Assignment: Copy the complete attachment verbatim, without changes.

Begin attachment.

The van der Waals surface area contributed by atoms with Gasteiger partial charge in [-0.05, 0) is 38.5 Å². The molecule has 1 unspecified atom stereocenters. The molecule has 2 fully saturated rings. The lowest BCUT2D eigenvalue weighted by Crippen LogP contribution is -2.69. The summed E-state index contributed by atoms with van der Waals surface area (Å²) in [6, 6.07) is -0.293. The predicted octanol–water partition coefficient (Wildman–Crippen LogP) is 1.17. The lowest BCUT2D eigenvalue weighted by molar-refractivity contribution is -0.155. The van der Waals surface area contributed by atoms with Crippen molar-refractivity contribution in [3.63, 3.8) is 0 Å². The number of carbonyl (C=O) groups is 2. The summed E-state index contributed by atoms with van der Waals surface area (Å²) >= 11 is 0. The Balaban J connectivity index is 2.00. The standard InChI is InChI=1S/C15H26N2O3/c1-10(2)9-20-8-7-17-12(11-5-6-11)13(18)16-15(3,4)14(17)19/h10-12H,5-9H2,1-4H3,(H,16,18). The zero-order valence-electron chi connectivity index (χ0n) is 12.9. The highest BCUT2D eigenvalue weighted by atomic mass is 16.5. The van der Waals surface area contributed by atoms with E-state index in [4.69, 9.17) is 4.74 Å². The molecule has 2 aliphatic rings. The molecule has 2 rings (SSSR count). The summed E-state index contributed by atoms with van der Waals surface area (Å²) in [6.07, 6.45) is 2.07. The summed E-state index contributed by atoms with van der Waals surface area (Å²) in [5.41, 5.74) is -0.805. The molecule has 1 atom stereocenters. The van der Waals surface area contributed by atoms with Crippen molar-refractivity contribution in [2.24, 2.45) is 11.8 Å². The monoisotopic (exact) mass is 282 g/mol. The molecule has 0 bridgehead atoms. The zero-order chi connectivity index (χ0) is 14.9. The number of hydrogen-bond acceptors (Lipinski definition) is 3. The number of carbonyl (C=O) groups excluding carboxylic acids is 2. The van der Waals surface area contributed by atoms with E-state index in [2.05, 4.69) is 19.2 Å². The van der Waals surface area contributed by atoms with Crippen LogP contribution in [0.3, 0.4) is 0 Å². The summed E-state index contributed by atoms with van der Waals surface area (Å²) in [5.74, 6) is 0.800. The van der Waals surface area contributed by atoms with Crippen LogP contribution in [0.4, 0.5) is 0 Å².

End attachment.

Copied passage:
The van der Waals surface area contributed by atoms with Gasteiger partial charge in [-0.05, 0) is 38.5 Å². The molecule has 1 unspecified atom stereocenters. The molecule has 2 fully saturated rings. The lowest BCUT2D eigenvalue weighted by Crippen LogP contribution is -2.69. The summed E-state index contributed by atoms with van der Waals surface area (Å²) in [6, 6.07) is -0.293. The predicted octanol–water partition coefficient (Wildman–Crippen LogP) is 1.17. The lowest BCUT2D eigenvalue weighted by molar-refractivity contribution is -0.155. The van der Waals surface area contributed by atoms with Crippen molar-refractivity contribution in [3.63, 3.8) is 0 Å². The number of carbonyl (C=O) groups is 2. The summed E-state index contributed by atoms with van der Waals surface area (Å²) >= 11 is 0. The Balaban J connectivity index is 2.00. The standard InChI is InChI=1S/C15H26N2O3/c1-10(2)9-20-8-7-17-12(11-5-6-11)13(18)16-15(3,4)14(17)19/h10-12H,5-9H2,1-4H3,(H,16,18). The zero-order valence-electron chi connectivity index (χ0n) is 12.9. The highest BCUT2D eigenvalue weighted by atomic mass is 16.5. The van der Waals surface area contributed by atoms with E-state index in [4.69, 9.17) is 4.74 Å². The molecule has 2 aliphatic rings. The molecule has 2 rings (SSSR count). The summed E-state index contributed by atoms with van der Waals surface area (Å²) in [6.07, 6.45) is 2.07. The summed E-state index contributed by atoms with van der Waals surface area (Å²) in [5.41, 5.74) is -0.805. The molecule has 1 atom stereocenters. The van der Waals surface area contributed by atoms with Crippen molar-refractivity contribution in [2.24, 2.45) is 11.8 Å². The monoisotopic (exact) mass is 282 g/mol. The molecule has 0 bridgehead atoms. The zero-order chi connectivity index (χ0) is 14.9. The number of hydrogen-bond acceptors (Lipinski definition) is 3. The number of carbonyl (C=O) groups excluding carboxylic acids is 2. The van der Waals surface area contributed by atoms with E-state index in [2.05, 4.69) is 19.2 Å². The van der Waals surface area contributed by atoms with Crippen LogP contribution in [0.3, 0.4) is 0 Å². The summed E-state index contributed by atoms with van der Waals surface area (Å²) in [5.74, 6) is 0.800. The van der Waals surface area contributed by atoms with Crippen LogP contribution in [0.4, 0.5) is 0 Å².